The quick reference guide to Apple's keynotes
WWDC '09
Monday, June 9, 2009
2 hours, 1 minute
Moscone West
Developers & Press
Phil Schiller
A standard definition version is available on YouTube.
You can download a standard definition copy from Apple's Keynote podcast.
Intro Video
Intro Video
PC having difficulty welcoming developers to WWDC. Mac nails it.
Phil Schiller
  • WWDC is sold out
  • The growth curve of active users of OS X has shot up (by cleverly including iPhone users)
  • 4:27
    MacBook Pro
    Phil Schiller
  • Reviews how most of the notebook line has been moved to a unibody enclosure
  • Shows the newly updated 15" MacBook Pro, with longer-life built-in battery and SD card slot
  • Mentions the 17" MacBook Pro will get a spec bump today as well
  • Promotes the 13" MacBook to Pro, giving it a backlit keyboard on all configs, an SD card slot, and bringing back the Firewire port
  • 14:38
    MacBook Air
    Phil Schiller
  • Announces a spec bump and price drop for the MacBook Air
  • 16:15
    Mac OS X
    Bertrand Serlet
  • Quotes a review of Mac OS X Leopard
  • Notes a sharp contrast compared with Windows
  • Microsoft
    Microsoft Opprobrium
    "Microsoft has dug quite a big hole for themselves with Vista."
  • Snow Leopard has refinements like Finder rewritten in Cocoa, a faster installation, and the ability to use the trackpad to draw Chinese characters
  • Safari 4 ships today for Leopard, Tiger and Windows
  • Introduces QuickTime X, with ColorSync, hardware acceleration and HTTP streaming
  • 26:39
    Mac OS X
    Craig Federighi
  • Does a demo of the dock, Finder, Safari 4, and QuickTime X
  • 33:17
    Mac OS X
    Bertrand Serlet
  • Snow Leopard is 64-bit
  • Grand Central Dispatch takes advantage of multi-core Macs
  • OpenCL uses the computing power of the graphics cards for non-graphic uses
  • Microsoft Exchange support built in Snow Leopard
  • 40:42
    Mac OS X
    Craig Federighi
  • Does a demo of Exchange access in Mail, iCal and Address Book
  • 44:17
    Mac OS X
    Bertrand Serlet
  • Snow Leopard will be available for Intel Macs for $29 in September
  • 46:55
    iPhone OS
    Scott Forstall
  • 50,000 apps in the store
  • We Made a Video
    We Made a Video
    App developers talking developing apps
    Igloo's Nathan Hunley, MLB's Chad Evans, Airstrip's Trey Moore & Cameron Powell, Gameloft's Michel Guillemot
  • Reviews the user features coming in iPhone OS 3 already announced at last keynote
  • Introduces Find my iPhone
  • Reviews the new APIs in the SDK in iPhone OS 3
  • Third Party Demo
    Third Party Demo
    Gameloft's Mark Hickey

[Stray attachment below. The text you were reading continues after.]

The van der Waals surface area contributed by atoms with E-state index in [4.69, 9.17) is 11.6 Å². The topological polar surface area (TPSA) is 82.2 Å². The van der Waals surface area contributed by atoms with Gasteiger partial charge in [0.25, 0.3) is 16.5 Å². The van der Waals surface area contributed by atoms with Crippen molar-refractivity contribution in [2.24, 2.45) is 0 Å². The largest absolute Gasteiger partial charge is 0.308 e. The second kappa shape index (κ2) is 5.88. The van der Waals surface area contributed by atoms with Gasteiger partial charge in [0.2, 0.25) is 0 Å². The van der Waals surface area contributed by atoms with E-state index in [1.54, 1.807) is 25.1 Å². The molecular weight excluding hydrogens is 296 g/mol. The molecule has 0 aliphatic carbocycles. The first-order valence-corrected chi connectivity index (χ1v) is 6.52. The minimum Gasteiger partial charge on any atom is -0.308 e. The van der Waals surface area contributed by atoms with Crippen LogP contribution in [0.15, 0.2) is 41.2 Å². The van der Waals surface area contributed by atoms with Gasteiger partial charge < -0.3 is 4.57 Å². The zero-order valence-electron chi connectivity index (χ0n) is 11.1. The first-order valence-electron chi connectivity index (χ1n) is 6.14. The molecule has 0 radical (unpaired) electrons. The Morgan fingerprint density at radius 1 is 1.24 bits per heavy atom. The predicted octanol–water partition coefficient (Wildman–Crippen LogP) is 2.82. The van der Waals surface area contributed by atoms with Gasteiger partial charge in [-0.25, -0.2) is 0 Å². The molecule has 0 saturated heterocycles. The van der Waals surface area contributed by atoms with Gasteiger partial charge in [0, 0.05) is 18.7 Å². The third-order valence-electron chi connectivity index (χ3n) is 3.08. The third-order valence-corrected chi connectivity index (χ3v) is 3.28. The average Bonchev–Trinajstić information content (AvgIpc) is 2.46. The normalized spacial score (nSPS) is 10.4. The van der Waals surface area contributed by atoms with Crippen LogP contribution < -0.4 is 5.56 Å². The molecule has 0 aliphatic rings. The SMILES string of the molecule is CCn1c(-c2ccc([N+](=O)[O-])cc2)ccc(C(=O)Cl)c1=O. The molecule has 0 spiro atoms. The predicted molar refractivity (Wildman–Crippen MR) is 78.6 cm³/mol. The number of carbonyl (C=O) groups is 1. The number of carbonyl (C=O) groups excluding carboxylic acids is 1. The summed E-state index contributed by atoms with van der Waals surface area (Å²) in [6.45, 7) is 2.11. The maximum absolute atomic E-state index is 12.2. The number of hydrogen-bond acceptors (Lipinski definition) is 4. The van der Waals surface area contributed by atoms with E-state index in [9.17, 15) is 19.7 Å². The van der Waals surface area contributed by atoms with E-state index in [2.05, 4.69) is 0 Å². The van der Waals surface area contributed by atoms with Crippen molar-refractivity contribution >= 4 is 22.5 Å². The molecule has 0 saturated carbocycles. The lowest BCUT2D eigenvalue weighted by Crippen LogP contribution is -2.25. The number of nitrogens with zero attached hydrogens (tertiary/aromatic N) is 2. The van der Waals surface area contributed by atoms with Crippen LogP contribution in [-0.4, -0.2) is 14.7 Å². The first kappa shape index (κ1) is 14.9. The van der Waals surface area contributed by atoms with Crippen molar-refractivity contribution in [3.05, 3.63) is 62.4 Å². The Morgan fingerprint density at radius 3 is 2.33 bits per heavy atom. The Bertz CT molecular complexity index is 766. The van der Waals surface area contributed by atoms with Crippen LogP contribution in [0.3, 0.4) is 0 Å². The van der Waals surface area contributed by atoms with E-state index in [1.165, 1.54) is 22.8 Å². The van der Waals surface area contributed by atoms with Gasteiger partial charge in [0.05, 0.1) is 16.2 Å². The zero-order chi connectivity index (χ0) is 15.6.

Asphalt 5 for iPhone
    Third Party Demo
    Third Party Demo
    Airstrip's Dr. Cameron Powell
    Airstrip Critical Care for iPhone
    Third Party Demo
    Third Party Demo
    ScrollMotion's Josh Koppel
    Books and magazines app
    Third Party Demo
    Third Party Demo
    TomTom's Peter-Frans Pauwels
    TomTom navigation app for iPhone
    Third Party Demo
    Third Party Demo
    ngmoco's Neil Young
    Star Defense for iPhone
    Third Party Demo
    Third Party Demo
    Pasco's Wayne Grant
    Spark app for iPhone
    Third Party Demo
    Third Party Demo
    Zipcar's Luke Schneider
    Zipcar for iPhone
    Third Party Demo
    Third Party Demo
    Line 6 and Planet Wave's Marcus Ryle
    MIDI Mobilizer for iPhone
  • Available in a week for free for iPhone users and $10 for iPod touch owners
  • 1:40:29
    Phil Schiller
  • Shows quotes of iPhone reviews and market share graphs, then a bar chart of apps in competitors stores compared to App Store
  • Pretty Decent Joke
    Pretty Decent Joke
    Referring to number of apps in the Palm store: "I can't read it. It's small."
  • Introduces the iPhone 3GS, the S stands for Speed
  • It has a new video camera, with tap to focus for stills
  • Adds Voice Control, a digital compass, accessibility features, and Nike+
  • Battery life lasts longer than iPhone 3G
  • Capacity bumped up to 16 GB for $199 and 32 GB for $299
  • iPhone 3G will stay on the market at $99 for 8 GB
  • We Made an Ad
    We Made an Ad
    It's the iPhone you love, now with video

    It's amazing that NeXT is still in charge of software at Apple.

    Two decades have now passed since Apple acquired NeXT's software technology and employees, a single generation for most families, but an eon in the world of technology. The top software position at Apple, Senior Vice President of Software Engineering has and continues to be held by someone who made the move from NeXT to Apple in 1996 with Steve Jobs.

    The position was held by Avie Tevanian from 1997 to 2003, by Bertrand Serlet from 2003 to 2011, and Craig Federighi from 2012 onwards. When the position was split between Mac OS and iOS, the iOS side was also held by a NeXT alumnus, Scott Forstall.

    Federighi actually left Apple for a decade himself a few years after the NeXT acquisition. He returned in 2009, and almost immediately thrown on stage for his first keynote at WWDC. Serlet, in his last Apple keynote, handled the presentation of new features, availability, and pricing. Federighi, in his first, took care of the demos. His enthusiasm for showing us the cool new things in Mac OS X Snow Leopard was completely genuine. This was the first Apple keynote that I watched back in 2009, and out of all the speakers, I found him to be the most charming.

    Federighi again handled demo duties for Lion, the next major version of Mac OS X, in late 2010. Serlet retired from Apple in early 2011 and Federighi took over the Mac software at that time. He officially became SVP of software when Scott Forstall left in 2012.

    We didn't realize it at the time, but at WWDC 2009 we were watching the hand off of Mac OS X leadership from one NeXT employee to the next.